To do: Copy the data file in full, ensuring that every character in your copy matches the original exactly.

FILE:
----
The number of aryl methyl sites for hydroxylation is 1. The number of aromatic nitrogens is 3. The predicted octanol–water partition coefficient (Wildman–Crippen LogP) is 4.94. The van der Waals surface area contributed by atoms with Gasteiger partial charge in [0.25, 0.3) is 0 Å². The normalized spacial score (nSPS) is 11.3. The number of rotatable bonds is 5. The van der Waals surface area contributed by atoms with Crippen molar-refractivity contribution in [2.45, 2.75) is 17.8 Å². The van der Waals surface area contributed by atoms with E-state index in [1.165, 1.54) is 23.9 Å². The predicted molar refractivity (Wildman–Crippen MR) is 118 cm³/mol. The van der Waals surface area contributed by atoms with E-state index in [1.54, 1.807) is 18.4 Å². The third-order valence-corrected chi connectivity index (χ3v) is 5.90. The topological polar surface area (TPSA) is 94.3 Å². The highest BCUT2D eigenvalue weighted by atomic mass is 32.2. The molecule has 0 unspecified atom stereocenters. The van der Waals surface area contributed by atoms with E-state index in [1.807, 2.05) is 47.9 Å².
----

The number of aryl methyl sites for hydroxylation is 1. The number of aromatic nitrogens is 3. The predicted octanol–water partition coefficient (Wildman–Crippen LogP) is 4.94. The van der Waals surface area contributed by atoms with Gasteiger partial charge in [0.25, 0.3) is 0 Å². The normalized spacial score (nSPS) is 11.3. The number of rotatable bonds is 5. The van der Waals surface area contributed by atoms with Crippen molar-refractivity contribution in [2.45, 2.75) is 17.8 Å². The van der Waals surface area contributed by atoms with E-state index in [1.165, 1.54) is 23.9 Å². The predicted molar refractivity (Wildman–Crippen MR) is 118 cm³/mol. The van der Waals surface area contributed by atoms with E-state index in [1.54, 1.807) is 18.4 Å². The third-order valence-corrected chi connectivity index (χ3v) is 5.90. The topological polar surface area (TPSA) is 94.3 Å². The highest BCUT2D eigenvalue weighted by atomic mass is 32.2. The molecule has 0 unspecified atom stereocenters. The van der Waals surface area contributed by atoms with E-state index in [1.807, 2.05) is 47.9 Å².